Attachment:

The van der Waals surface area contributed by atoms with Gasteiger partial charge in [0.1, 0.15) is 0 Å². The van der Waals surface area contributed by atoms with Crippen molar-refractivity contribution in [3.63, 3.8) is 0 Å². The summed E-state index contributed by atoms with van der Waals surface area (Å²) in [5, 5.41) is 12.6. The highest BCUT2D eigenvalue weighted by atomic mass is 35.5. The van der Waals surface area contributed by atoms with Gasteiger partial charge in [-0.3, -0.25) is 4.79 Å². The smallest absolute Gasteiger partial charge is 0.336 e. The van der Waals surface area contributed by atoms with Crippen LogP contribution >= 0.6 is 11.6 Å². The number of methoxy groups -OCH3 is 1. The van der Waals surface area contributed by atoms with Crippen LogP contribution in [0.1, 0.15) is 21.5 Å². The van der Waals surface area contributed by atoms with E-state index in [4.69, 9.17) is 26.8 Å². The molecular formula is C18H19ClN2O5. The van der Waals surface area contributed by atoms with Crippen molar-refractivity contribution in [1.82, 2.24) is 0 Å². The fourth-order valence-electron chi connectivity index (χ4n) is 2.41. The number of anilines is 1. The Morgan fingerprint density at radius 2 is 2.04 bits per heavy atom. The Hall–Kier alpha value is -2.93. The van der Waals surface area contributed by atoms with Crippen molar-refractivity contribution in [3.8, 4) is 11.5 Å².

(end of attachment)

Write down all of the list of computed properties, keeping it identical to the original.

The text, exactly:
The van der Waals surface area contributed by atoms with Gasteiger partial charge in [0.1, 0.15) is 0 Å². The van der Waals surface area contributed by atoms with Crippen molar-refractivity contribution in [3.63, 3.8) is 0 Å². The summed E-state index contributed by atoms with van der Waals surface area (Å²) in [5, 5.41) is 12.6. The highest BCUT2D eigenvalue weighted by atomic mass is 35.5. The van der Waals surface area contributed by atoms with Gasteiger partial charge in [-0.3, -0.25) is 4.79 Å². The smallest absolute Gasteiger partial charge is 0.336 e. The van der Waals surface area contributed by atoms with Crippen LogP contribution >= 0.6 is 11.6 Å². The number of methoxy groups -OCH3 is 1. The van der Waals surface area contributed by atoms with Crippen LogP contribution in [0.1, 0.15) is 21.5 Å². The van der Waals surface area contributed by atoms with E-state index in [4.69, 9.17) is 26.8 Å². The molecular formula is C18H19ClN2O5. The van der Waals surface area contributed by atoms with Crippen molar-refractivity contribution in [1.82, 2.24) is 0 Å². The fourth-order valence-electron chi connectivity index (χ4n) is 2.41. The number of anilines is 1. The Morgan fingerprint density at radius 2 is 2.04 bits per heavy atom. The Hall–Kier alpha value is -2.93. The van der Waals surface area contributed by atoms with Crippen molar-refractivity contribution in [3.8, 4) is 11.5 Å².